The priest in charge is Canon Philip Lambert, and the parish believes that the Greek Orthodox Church has many riches which also enrich “our Western brand of Christianity.”

The small Anglican community in Crete is keen to support the local community, especially the poor, and gives a high proportion of its money to local charities that care for the homeless, the disabled, very poor families and the elderly.

The church traces its story to a small group of people who began meeting regularly in 2003 in the home of Tony Lane, a retired steel boat builder from Bristol, and his wife Suzanne, to pray and worship. In 2007, Tony Lane realised the need for a more suitable building. Inspired by typical Cretan mountain chapels, he designed and built the Chapel of Saint Thomas.

In July that year, the newly-built church was named and blessed by Canon Mike Peters, and the church was officially dedicated by Bishop Geoffrey Rowell in 2008. Terry Wilcock was later ordained, and Canon Philip Lambert, a former canon missioner at Truro Cathedral, has been the priest-in-charge since July 2014.

The Anglican Church was recently recognised in Greek law as a “Religious Legal Body” and the chaplaincy in Crete works closely with Canon Malcom Bradshaw and the Anglican Church in Athens.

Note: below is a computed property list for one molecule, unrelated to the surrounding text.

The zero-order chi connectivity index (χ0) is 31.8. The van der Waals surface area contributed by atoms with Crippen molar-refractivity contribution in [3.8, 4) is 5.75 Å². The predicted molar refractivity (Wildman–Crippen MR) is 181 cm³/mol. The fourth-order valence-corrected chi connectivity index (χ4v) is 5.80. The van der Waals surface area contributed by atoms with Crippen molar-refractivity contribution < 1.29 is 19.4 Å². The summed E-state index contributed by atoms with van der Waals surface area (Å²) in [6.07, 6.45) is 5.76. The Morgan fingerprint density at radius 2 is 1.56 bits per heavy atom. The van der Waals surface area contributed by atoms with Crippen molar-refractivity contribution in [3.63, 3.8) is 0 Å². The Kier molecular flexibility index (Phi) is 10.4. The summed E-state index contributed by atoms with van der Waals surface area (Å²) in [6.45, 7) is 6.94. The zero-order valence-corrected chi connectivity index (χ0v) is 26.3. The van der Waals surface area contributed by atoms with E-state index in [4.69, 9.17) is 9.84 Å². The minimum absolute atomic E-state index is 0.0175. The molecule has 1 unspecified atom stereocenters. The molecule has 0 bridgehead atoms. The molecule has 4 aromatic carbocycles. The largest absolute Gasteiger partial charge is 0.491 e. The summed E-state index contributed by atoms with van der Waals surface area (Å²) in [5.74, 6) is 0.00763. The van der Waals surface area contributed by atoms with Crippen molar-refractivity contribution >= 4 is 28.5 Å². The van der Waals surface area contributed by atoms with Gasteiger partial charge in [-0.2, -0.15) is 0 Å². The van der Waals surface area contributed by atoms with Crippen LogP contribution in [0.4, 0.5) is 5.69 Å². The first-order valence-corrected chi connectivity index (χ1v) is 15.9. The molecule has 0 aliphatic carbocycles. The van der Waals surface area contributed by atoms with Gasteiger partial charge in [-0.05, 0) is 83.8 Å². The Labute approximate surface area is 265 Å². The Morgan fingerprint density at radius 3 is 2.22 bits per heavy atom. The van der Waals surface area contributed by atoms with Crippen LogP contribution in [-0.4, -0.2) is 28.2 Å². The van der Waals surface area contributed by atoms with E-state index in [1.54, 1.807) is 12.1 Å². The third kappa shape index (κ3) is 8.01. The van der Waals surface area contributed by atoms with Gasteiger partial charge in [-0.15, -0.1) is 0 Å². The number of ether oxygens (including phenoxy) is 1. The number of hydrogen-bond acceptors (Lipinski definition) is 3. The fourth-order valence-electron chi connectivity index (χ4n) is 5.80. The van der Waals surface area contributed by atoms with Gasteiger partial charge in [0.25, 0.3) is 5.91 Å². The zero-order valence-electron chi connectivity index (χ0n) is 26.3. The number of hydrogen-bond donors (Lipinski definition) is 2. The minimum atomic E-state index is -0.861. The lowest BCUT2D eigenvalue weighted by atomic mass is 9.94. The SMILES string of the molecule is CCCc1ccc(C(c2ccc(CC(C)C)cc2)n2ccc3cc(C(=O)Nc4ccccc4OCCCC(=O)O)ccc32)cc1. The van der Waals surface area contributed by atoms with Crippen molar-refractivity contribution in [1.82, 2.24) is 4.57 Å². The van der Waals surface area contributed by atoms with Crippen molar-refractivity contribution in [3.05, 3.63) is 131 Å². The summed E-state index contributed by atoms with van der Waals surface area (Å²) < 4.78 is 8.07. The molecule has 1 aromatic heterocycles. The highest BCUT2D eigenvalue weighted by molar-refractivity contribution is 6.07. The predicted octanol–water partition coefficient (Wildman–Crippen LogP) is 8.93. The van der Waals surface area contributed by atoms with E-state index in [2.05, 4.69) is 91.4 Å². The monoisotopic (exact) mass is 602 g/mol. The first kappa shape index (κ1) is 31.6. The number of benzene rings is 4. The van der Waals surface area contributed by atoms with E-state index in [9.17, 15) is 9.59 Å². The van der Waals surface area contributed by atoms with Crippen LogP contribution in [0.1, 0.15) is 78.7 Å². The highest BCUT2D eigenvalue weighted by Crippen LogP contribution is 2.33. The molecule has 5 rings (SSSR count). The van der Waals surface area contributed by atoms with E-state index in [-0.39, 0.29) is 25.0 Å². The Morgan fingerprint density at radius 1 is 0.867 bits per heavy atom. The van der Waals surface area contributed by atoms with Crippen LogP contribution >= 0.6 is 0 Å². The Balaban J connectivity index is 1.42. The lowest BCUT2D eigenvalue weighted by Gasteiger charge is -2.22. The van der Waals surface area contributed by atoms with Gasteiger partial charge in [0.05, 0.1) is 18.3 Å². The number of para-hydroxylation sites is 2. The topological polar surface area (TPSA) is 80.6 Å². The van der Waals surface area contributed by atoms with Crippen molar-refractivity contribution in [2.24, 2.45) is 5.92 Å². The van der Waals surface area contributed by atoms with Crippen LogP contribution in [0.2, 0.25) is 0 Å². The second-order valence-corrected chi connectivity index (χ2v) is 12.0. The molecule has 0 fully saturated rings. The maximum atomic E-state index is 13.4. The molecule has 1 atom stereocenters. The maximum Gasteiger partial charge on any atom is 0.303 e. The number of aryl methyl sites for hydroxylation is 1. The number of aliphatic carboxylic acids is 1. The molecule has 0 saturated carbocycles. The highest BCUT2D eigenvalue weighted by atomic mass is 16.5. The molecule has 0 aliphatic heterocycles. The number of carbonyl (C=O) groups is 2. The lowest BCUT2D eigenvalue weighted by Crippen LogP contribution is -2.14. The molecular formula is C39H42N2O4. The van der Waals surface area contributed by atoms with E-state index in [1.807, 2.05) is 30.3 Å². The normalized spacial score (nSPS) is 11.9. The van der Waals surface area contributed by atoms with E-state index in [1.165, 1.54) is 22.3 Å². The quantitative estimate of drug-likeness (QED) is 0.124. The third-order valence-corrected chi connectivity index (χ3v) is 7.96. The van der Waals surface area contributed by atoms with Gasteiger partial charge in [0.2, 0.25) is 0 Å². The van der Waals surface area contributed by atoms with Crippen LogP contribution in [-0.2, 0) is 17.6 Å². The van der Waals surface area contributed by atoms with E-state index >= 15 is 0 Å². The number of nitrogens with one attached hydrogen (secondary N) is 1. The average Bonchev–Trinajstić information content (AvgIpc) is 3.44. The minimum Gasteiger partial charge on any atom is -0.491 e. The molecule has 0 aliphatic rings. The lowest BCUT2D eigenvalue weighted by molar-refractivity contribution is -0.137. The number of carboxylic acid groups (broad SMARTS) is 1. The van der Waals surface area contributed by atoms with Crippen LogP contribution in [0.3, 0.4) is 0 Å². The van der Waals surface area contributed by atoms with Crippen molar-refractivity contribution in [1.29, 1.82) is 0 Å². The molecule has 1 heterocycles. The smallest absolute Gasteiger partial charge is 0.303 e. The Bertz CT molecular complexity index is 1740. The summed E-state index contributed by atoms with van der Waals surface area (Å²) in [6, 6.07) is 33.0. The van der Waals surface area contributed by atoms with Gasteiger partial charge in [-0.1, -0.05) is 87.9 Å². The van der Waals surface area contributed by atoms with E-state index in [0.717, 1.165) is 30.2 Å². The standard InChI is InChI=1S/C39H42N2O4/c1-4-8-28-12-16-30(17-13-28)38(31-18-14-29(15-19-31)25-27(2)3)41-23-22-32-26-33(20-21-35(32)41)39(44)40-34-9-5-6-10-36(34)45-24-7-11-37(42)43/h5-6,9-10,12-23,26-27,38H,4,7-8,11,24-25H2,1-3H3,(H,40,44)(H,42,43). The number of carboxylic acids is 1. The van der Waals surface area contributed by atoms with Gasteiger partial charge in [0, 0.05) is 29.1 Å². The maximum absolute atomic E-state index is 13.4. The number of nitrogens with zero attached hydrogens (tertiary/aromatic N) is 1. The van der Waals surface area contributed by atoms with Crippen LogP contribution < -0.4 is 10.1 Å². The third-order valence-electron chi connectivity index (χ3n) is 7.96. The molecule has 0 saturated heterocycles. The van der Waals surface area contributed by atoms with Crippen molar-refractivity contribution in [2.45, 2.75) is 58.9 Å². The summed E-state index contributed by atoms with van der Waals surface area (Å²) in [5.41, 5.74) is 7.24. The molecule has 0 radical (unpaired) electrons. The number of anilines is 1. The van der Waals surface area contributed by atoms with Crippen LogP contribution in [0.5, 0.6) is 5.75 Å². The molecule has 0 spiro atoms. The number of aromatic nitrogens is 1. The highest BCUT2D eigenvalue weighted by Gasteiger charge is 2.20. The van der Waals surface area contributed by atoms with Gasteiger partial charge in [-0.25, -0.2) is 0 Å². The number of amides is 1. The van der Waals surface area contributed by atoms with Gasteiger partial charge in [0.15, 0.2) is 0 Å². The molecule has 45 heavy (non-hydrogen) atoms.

Canon Bradshaw spoke last month at the USPG conference in Swanwick, Derbyshire, presenting an interesting analysis of the economic and humanitarian crises that Greece is suffering, and told moving stories of the work with refugees, mainly from Syria and Afghanistan, that is being supported by the Anglican chaplaincies in Greece and by USPG.

As I think of this work I am also reflecting on this morning’s Gospel reading (Luke 10: 1-11, 16-20), in which Christ sends out the 70, two by two, “to every town and place where he himself intended to go,” and tells them: “The harvest is plentiful, but the labourers are few; therefore ask the Lord of the harvest to send out labourers into his harvest.”

Canon Malcom Bradshaw of the Anglican Church in Athens speaking at the USPG conference in Swanwick last month (Photograph: Patrick Comerford, 2016)

Readings: 2 Kings 5. 1-14; Psalm 30; Galatians 6: [1-6], 7-16; Luke 10: 1-11, 16-20.

Collect:

Merciful God,
you have prepared for those who love you
such good things as pass our understanding:
Pour into our hearts such love toward you
that we, loving you above all things,
may obtain your promises,
which exceed all that we can desire;
through Jesus Christ our Lord, Amen.

Post Communion Prayer:

God of our pilgrimage,
you have led us to the living water.
Refresh and sustain us
as we go forward on our journey,
in the name of Jesus Christ our Lord, Amen.

The Romanian evangelical Church of God in Tsesmes (Photograph: Patrick Comerford, 2016)